With record heatwaves claiming the lives of hundreds in Washington, the issue of heat islands has garnered quite a bit of attention recently. The city of Portland, too, has some of the worst heat disparities between neighborhoods, which coincide surprisingly with the presence of one thing – a large number of heat islands created due to overbuilt parking lots.
However, closing them down can lead to public dissatisfaction and the inevitable mismanagement of traffic. The good news is that there are ways to design parking lots so they don’t become heat islands and instead help dissipate these deadly pockets of heat. But before we discuss the measures, let’s understand heat islands and their effects on the neighbourhoods.
What are heat islands?
As temperatures have risen globally and cities have expanded – both in infrastructure and population –urban centers have grown progressively hotter than their rural counterparts. In fact, in some places, the difference between urban and rural centers can be as stark as 22 degrees, according to a study conducted by the Environmental Protection Agency.
The main culprit behind arise in temperature is the ‘Heat Island Effect‘ – a phenomenon where an urban area is significantly warmer than outlying rural areas, mainly due to unsustainable human practices.
Primarily caused due to lack of vegetation, presence of dark surfaces, and, most importantly, large impermeable surfaces, heat islands can lead to many problems other than compromised public health, such as:
- Increased energy consumption
- Impaired water quality
- Elevated emissions of greenhouse gases and air pollutants
- Lack of vegetation
- Dark surfaces
- Large impervious surfaces
Overbuilt parking lots meet all of these conditions, making them one of the most problematic parts of urban infrastructure when it comes to mitigating heat islands.
Fortunately, green practices are finding their way into the world of parking, along with cutting-edge smart parking technologies. With their help, the adverse effects of large parking lots cannot only be eradicated but these spaces can be used to help improve the climate.
1. Automated multi-story parking systems
An Automated Parking System(APS) is a great way to reduce parking spaces. In a fully automated parking system, the car is usually driven up to the entry point. After that, the system automatically moves the park to an empty space. By doing this, APS takes advantage of a pretty simple concept – removing the passengers and drivers from the car before parking it.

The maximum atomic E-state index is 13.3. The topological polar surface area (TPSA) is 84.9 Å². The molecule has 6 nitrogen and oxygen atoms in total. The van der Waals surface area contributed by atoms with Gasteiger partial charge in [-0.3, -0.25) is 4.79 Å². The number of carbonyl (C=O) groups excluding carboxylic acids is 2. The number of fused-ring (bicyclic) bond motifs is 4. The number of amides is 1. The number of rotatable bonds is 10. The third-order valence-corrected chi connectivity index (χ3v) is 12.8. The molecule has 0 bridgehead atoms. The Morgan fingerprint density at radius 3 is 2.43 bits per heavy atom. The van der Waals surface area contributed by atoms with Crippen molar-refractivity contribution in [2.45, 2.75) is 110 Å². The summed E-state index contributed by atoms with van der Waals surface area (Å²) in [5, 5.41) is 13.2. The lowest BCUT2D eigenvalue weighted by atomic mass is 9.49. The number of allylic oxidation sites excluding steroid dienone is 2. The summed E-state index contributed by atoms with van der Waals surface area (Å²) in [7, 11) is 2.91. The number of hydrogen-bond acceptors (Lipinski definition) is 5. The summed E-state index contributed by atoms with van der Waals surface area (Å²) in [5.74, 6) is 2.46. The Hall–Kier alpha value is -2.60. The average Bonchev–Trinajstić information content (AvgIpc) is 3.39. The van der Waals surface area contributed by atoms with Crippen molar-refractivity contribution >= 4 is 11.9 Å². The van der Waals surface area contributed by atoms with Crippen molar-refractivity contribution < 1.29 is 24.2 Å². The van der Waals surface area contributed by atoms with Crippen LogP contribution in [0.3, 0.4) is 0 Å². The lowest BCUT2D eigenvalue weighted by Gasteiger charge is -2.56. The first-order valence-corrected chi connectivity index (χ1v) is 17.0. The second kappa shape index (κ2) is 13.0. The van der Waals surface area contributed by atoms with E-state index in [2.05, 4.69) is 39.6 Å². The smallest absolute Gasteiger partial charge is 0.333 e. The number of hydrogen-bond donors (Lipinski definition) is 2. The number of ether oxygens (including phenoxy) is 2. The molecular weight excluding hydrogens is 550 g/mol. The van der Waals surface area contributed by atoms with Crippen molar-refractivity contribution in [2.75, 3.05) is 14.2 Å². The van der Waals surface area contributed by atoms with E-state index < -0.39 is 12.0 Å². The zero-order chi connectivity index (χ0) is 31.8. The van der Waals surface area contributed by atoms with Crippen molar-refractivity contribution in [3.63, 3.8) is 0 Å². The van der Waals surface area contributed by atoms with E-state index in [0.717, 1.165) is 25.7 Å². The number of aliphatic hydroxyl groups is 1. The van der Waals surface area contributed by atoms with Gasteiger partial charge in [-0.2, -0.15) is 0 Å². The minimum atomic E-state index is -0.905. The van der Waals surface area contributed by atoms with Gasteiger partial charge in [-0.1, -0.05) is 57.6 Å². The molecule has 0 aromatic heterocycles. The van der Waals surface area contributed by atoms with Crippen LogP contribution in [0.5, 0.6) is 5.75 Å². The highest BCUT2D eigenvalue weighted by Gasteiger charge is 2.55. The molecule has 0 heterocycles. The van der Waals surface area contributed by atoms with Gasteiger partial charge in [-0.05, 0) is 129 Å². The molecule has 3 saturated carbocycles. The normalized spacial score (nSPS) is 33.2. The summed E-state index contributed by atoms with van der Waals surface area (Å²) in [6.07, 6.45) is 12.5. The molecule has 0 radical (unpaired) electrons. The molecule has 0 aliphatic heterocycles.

Due to this, the space requirements are drastically reduced since no space allowance is needed for driving cars into the lot andfor opening car doors. There’s no need for driving lanes, ramps, or elevators as well. Plus, the ceiling height is also minimized as there’s no pedestrian traffic involved. Lastly, since these parking lots are usually multi-storeyed, the verticality helps pack way more cars than a regular parking lot.
With less usage of space and heat-absorbing asphalt, the heat island will slowly dissipate over time. In areas that don’t enjoy much footfall, parking lot managers can build relatively small lots with adequate vegetation to keep the temperature in check.
2. Reflective roofing
Heat absorption is a primary cause of heat island formation. That’s why having multi-story parking won’t help if it still absorbs heat. Fortunately, by just painting your roof with a reflective color, such as white, you can reflect a significant portion of heat.
There’s another creative solution to the problem of heat absorption. You can install solar panels up on the roof of your lot. As solar panels are also reflective, they’ll help prevent the formation of a heat pocket. Plus, you canuse the energy generated from the panels to power your parking lot. It’s a sustainable way to hit two birds with one stone.
3. Permeable surfaces
If you can’t avoid building a large parking lot, you can choose the right material and strategies to ensure that your lot does no harm to the climate. The best place to start is to replace the impermeable asphalt with something more porous. Though some amount of heat will still be absorbed, by avoiding or minimizing the use of asphalt, you will allow the surface to absorb water, thereby balancing the temperature.
Plus, the water will now have its way to the groundwater table rather than being collected as stormwater. This will allow the nearby vegetation to thrive, which will surely be accompanied by reduced temperatures. Having vegetation on your lot also helps, as it helps negate all the CO2 brought in by the cars.
Urban heat islands created due to overbuilt parking lots do pose a huge problem in regulating climate. However, with the proactive adoption of green measures and new technology, you can easily solve the water, energy, climate, and emission problems and build truly sustainable and smart parking lots.